Diabetic retinopathy is the most common diabetic eye disease and a leading cause of blindness in American adults. It is caused by changes in the blood vessels of the retina.
In diabetic retinopathy, blood vessels are weakened. They may swell and leak fluid, or they may break open and cause a hemorrhage. In other instances, abnormal and unwanted blood vessels grow on the surface of the retina. The retina is the light-detecting tissue at the back of the eye. A healthy retina is necessary for good vision.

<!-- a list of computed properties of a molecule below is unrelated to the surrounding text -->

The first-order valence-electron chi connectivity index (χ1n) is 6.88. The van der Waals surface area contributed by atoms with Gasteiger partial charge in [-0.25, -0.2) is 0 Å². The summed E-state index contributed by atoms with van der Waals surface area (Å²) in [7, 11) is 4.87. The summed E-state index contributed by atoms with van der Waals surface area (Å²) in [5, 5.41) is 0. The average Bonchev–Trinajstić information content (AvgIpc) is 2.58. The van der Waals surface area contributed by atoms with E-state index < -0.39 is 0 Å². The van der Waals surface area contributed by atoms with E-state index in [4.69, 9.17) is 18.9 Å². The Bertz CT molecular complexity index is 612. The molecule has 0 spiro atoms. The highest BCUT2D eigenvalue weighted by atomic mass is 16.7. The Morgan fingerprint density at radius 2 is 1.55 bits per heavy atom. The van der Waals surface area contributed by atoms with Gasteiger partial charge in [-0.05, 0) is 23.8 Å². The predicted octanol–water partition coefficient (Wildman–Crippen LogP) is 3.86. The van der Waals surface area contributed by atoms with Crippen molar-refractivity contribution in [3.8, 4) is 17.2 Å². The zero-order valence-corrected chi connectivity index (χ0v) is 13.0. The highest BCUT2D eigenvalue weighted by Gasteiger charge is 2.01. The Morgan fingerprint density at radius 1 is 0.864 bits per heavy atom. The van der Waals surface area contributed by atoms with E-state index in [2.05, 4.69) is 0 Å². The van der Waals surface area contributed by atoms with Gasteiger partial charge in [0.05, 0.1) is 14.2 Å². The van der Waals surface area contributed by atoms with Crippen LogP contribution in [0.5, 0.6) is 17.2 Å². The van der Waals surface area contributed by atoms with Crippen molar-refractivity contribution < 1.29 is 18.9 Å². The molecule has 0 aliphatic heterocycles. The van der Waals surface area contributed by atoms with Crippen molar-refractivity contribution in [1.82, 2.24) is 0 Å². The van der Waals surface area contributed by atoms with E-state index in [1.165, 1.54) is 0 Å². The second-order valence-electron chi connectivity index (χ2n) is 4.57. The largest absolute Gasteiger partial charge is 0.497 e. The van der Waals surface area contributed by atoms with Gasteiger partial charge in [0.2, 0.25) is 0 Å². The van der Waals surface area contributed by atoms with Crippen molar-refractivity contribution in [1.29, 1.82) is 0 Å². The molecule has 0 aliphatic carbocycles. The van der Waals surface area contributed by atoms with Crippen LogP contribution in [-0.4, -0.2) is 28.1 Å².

If you have diabetic retinopathy, you may not initially notice changes to your vision. Over time, however, diabetic retinopathy can get worse and cause vision loss. Diabetic retinopathy usually affects both eyes.
The American Diabetes Association recommends that you see your optometrist at least once a year for a dilated eye exam. This allows us to determine if you need treatment to preserve your vision. It also helps us to determine if you could have complications in your hands, feet, or kidneys.